May 17, 2024 at 3:31 p.m.

Wyoming presented with major concerns


By DENISE MARTIN | Comments: 0 | Leave a comment
News

Wyoming City Council was hit with a couple of critical concerns last week in the open microphone portion of the regular council meeting.  

The deteriorating functionality of drain fields and septics in the Liberty Ponds development are causing concerns for homeowners.

HOA president Brian Benson told council they need some government involvement in finding an agency that offers financial help or in getting municipal services extended.  

The second issue had residents on Pioneer Road— between Hwy. 8 and Wyoming Trail— requesting council to at the very least reduce the speed limit,  in the wake of a triple fatal crash there April 26.  Having lived on property fronting Pioneer for over 30 years, the Coughlins stated they have expressed concerns to council before and added “every resident (on Pioneer) has stories” about the dangers on that stretch of roadway.  The stretch was improved but sight lines are still hazardous and curves not straightened nor was the pitch given a safer tilt, when Highway 8 last had construction done, making the 40 mph speed limit too fast.

Public safety Director and Chief of Police Neil Bauer agreed and said data is being collected now on actual speed and daily traffic counts, etc.

Council directed staff to gather the needed information, and to put the speed limit on a future agenda.

A third issue brought up in open microphone by Jason Roberts was related to a rezoning request near his home at Hamlet Avenue and Hwy. 8.  The applicant wants the 5.4 acre site rezoned from rural residential to commercial.

Council was shorthanded with Members Schilling and Luger absent, so on motion to table,  by Council member Ohnstad, acting on the rezoning was unanimously pushed back to May 21.  The law that sets an action deadline on land use application imposes a deadline of May 28.

A public hearing for June 4 was scheduled for officially informing property owners of road improvements assessments.  Wyoming City will cover 80 percent of the scheduled 2024 projects, and property owners who benefit pay 20 percent.  (See list of roads.)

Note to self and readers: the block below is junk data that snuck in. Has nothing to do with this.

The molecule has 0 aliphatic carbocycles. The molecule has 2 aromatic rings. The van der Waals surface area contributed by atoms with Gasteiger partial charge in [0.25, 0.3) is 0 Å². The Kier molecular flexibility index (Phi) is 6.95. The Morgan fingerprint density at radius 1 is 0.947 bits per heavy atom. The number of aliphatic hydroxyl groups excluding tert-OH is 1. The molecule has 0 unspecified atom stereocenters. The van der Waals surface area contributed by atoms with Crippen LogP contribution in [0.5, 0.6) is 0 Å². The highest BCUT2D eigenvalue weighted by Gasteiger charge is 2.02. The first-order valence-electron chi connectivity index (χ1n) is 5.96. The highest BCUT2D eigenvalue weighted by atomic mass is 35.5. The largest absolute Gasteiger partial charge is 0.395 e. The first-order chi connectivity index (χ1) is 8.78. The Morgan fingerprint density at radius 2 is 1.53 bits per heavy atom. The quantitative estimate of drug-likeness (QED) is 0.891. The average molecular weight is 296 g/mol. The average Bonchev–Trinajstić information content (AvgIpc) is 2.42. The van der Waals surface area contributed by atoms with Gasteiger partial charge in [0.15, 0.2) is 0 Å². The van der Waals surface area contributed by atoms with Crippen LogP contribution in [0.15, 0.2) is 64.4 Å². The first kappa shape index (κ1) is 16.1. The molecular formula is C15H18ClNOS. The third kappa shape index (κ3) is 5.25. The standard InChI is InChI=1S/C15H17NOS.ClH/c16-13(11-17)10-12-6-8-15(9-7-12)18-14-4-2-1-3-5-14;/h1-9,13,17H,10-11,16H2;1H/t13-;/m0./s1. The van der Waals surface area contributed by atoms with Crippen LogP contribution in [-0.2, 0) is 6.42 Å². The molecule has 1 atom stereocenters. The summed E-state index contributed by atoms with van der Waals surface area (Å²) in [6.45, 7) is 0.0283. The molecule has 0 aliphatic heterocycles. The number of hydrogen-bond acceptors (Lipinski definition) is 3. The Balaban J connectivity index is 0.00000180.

Notices of the hearing will go out to affected parcels.   The costs are still being estimated until bids actually come in,  and assessments are potentially $6,100 to $6,500 per unit.

Council approved the hire of Nicole Fraser for a police officer vacancy.  She was most recently with the City of Edina and also worked enforcement for the Winona State Campus.  She starts this week.

County Commissioner Ben Montzka gave a brief update on some issues.

The city financial audit was presented by Bergen KDV.  The FY 2023 audit showed Wyoming was underspent on budgeted expenditures and also brought in more revenues than expected especially due to the one time state public safety aid.  The $4.2 million budget was basically balanced and presented no glaring problems, council heard.

The tax rate saw a dip from 45.7 percent to 34.4 percent.

The city also has about seven months’ of expenses in a balance that is not “restricted’ which is meeting policy set by council. 


Comments:

Commenting has been disabled for this item.

Events

June

SU
MO
TU
WE
TH
FR
SA
2
3
4
5
6
7
8
30
1
2
3
4
5
6
SUN
MON
TUE
WED
THU
FRI
SAT

To Submit an Event Sign in first

Today's Events

No calendar events have been scheduled for today.

Events

June

SU
MO
TU
WE
TH
FR
SA
2
3
4
5
6
7
8
30
1
2
3
4
5
6
SUN
MON
TUE
WED
THU
FRI
SAT

To Submit an Event Sign in first

Today's Events

No calendar events have been scheduled for today.